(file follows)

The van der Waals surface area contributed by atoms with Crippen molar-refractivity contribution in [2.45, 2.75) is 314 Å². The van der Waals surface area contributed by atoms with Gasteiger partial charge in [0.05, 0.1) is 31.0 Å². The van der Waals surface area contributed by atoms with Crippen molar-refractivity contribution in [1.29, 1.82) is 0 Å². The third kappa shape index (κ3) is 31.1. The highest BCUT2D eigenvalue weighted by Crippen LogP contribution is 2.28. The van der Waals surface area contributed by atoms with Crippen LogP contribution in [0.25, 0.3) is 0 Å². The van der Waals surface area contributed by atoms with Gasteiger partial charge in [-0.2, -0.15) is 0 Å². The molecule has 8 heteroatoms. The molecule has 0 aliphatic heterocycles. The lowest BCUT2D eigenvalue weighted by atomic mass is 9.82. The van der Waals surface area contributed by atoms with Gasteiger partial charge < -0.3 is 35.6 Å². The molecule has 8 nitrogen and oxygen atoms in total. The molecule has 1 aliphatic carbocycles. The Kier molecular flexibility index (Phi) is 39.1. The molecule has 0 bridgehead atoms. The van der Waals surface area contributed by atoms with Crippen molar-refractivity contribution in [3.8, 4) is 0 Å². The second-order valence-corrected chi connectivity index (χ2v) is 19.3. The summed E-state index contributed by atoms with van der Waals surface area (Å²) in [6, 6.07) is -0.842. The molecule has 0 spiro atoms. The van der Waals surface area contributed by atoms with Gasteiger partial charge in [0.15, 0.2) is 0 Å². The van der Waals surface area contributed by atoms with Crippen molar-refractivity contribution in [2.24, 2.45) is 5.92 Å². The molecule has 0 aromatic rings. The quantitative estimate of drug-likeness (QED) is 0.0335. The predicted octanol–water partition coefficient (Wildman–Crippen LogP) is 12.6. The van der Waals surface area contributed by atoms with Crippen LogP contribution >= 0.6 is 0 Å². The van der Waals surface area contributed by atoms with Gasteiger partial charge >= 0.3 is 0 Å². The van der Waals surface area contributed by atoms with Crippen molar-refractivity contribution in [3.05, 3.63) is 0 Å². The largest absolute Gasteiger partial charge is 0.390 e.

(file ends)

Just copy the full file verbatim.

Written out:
The van der Waals surface area contributed by atoms with Crippen molar-refractivity contribution in [2.45, 2.75) is 314 Å². The van der Waals surface area contributed by atoms with Gasteiger partial charge in [0.05, 0.1) is 31.0 Å². The van der Waals surface area contributed by atoms with Crippen molar-refractivity contribution in [1.29, 1.82) is 0 Å². The third kappa shape index (κ3) is 31.1. The highest BCUT2D eigenvalue weighted by Crippen LogP contribution is 2.28. The van der Waals surface area contributed by atoms with Crippen LogP contribution in [0.25, 0.3) is 0 Å². The van der Waals surface area contributed by atoms with Gasteiger partial charge in [-0.2, -0.15) is 0 Å². The molecule has 8 heteroatoms. The molecule has 0 aliphatic heterocycles. The lowest BCUT2D eigenvalue weighted by atomic mass is 9.82. The van der Waals surface area contributed by atoms with Gasteiger partial charge < -0.3 is 35.6 Å². The molecule has 8 nitrogen and oxygen atoms in total. The molecule has 1 aliphatic carbocycles. The Kier molecular flexibility index (Phi) is 39.1. The molecule has 0 bridgehead atoms. The van der Waals surface area contributed by atoms with Crippen molar-refractivity contribution in [3.8, 4) is 0 Å². The second-order valence-corrected chi connectivity index (χ2v) is 19.3. The summed E-state index contributed by atoms with van der Waals surface area (Å²) in [6, 6.07) is -0.842. The molecule has 0 spiro atoms. The van der Waals surface area contributed by atoms with Gasteiger partial charge in [0.15, 0.2) is 0 Å². The van der Waals surface area contributed by atoms with Crippen molar-refractivity contribution in [2.24, 2.45) is 5.92 Å². The molecule has 0 aromatic rings. The quantitative estimate of drug-likeness (QED) is 0.0335. The predicted octanol–water partition coefficient (Wildman–Crippen LogP) is 12.6. The van der Waals surface area contributed by atoms with Crippen LogP contribution >= 0.6 is 0 Å². The van der Waals surface area contributed by atoms with Gasteiger partial charge >= 0.3 is 0 Å². The van der Waals surface area contributed by atoms with Crippen molar-refractivity contribution in [3.05, 3.63) is 0 Å². The largest absolute Gasteiger partial charge is 0.390 e.